This article first appeared online at the Indianapolis Star on June 1, 2011.
Feds: Indiana law violates Medicaid rules, could cost state millions
Heather Gillers and Mary Beth Schneider
Federal officials said Wednesday that the new Indiana law cutting Medicaid funding to Planned Parenthood violates Medicaid rules — a determination that could cost the state millions and possibly even billions of dollars.
The U.S. Department of Health and Human Services informed state officials by letter that it was denying Indiana’s new Medicaid plan because states can’t pick and choose where recipients receive health-care services.
What happens next is, at best, a guess. But almost certain is that it will add fuel to a legal and political battle likely to be watched closely across the nation.
An HHS official would not comment on what happens if Indiana does not change its law, though one possible ramification would be withholding funding.
Indiana relies on about $4.million in federal Medicaid family planning funds and more than $4 billion in total Medicaid dollars.
The state Family and Social Services Administration — caught between state and federal law — said it would seek guidance from Indiana Attorney General Greg Zoeller.
“For now, our lawyers advise us that we must continue to follow the law the Indiana General Assembly passed,” said FSSA spokesman Marcus Barlow.
Zoeller spokesman Bryan Corbin said that the office is working with the FSSA to determine its options, “but we will continue to defend the statute.”
Gov. Mitch Daniels, who signed the bill into law, declined to comment Wednesday.
There also is the matter of the courts.
The law, which took effect May 10, is being challenged in federal court by Planned Parenthood on various grounds. The next court date is scheduled for Monday.
The law made Indiana the first state to cut off Medicaid funding to Planned Parenthood and ended roughly $1.3 million in annual payments to the health provider.
Planned Parenthood of Indiana, which has been scraping together donations over the past few weeks in an effort to keep serving its 9,300 Medicaid patients, welcomed Wednesday’s letter.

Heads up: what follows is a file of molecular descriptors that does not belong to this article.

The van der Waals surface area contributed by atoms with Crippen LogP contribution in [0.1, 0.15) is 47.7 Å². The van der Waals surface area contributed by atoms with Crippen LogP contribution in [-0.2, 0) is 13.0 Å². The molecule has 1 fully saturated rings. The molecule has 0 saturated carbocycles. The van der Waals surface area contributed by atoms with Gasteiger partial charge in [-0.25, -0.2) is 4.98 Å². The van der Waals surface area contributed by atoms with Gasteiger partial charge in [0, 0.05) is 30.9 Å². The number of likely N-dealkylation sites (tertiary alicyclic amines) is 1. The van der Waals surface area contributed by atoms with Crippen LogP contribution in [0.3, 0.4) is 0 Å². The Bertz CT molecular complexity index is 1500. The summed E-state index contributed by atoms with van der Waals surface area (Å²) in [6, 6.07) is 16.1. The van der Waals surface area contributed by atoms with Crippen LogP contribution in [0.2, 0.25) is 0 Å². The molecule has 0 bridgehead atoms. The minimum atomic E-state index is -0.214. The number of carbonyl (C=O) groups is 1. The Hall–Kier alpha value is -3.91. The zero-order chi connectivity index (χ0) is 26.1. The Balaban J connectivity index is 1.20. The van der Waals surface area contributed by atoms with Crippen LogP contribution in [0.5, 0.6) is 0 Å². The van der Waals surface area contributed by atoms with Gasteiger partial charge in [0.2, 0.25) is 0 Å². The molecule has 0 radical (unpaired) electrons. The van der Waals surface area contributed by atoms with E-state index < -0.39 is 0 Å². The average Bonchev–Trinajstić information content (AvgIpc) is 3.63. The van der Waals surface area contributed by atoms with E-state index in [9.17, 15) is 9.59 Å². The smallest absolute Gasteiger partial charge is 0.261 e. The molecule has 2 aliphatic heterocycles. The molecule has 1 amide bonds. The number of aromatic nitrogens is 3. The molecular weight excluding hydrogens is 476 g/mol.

“It is incredibly gratifying to have the federal government confirm what we’ve been saying all along, that (House Enrolled Act) 1210 violates federal law,” said Betty Cockrum, president of Planned Parenthood of Indiana.
Cecile Richards, president of Planned Parenthood Federation of America, called the letter “a strong rebuke to Indiana” and said it “serves as a warning to other states that attempts to bar federal funding for Planned Parenthood violate Medicaid law.”
State Rep. Eric Turner, R-Cicero, who helped lead the effort in the legislature to defund Planned Parenthood, was disappointed.
“We believe we represented the public’s opinion on this, and we’ll see what happens,” he said. “It’s another example of the federal government trying to tell states what to do. I think states are very capable of deciding their own fate and running their own ship.”
Anti-abortion activists challenged the Obama administration’s interpretation of federal Medicaid policy, saying they believe states do have authority to defund Planned Parenthood and called the letter a strong-arm tactic.
“We’re not surprised by it,” said Indiana Right to Life Legislative Director Sue Swayze. “This is the most pro-abortion president we’ve ever had. It almost feels like they’re bullying the state of Indiana over the wishes of our legislative branch.”
President Marjorie Dannenfelser of the Susan B. Anthony List, an anti-abortion group, said, “(HHS) Secretary (Kathleen) Sebelius is strong-arming states like Indiana to protect the administration’s powerful ally Planned Parenthood.”
House Bill 1210 was approved overwhelmingly by the House and Senate.
Supporters of the law said they did not want their tax dollars going to an organization that provides abortions — even though the procedure is not paid for with tax dollars.
Opponents said the law could leave 9,300 Medicaid patients, who receive services such as birth control, cancer screenings and sexually transmitted disease tests, without reproductive health care.
The law took effect immediately after Daniels signed it, giving FSSA little time to apply for federal approval for the changes until after funding had already been cut off. The application went out May 12. The letter received Wednesday was the federal government’s response rejecting that application.
During debate on the bill, FSSA Secretary Michael Gargano had expressed concerns that it would run afoul of federal Medicaid policy and jeopardize the annual $4 million the state receives in Medicaid family planning funds.
Federal Medicaid officials seemed to suggest that the stakes are even higher.
“We fully expect that the state will follow federal law that sets the conditions for its receipt of over $4 billion in federal Medicaid funds,” said one federal Medicaid official.
That $4 billion pays for not only reproductive health care but also services for children, the disabled and the elderly.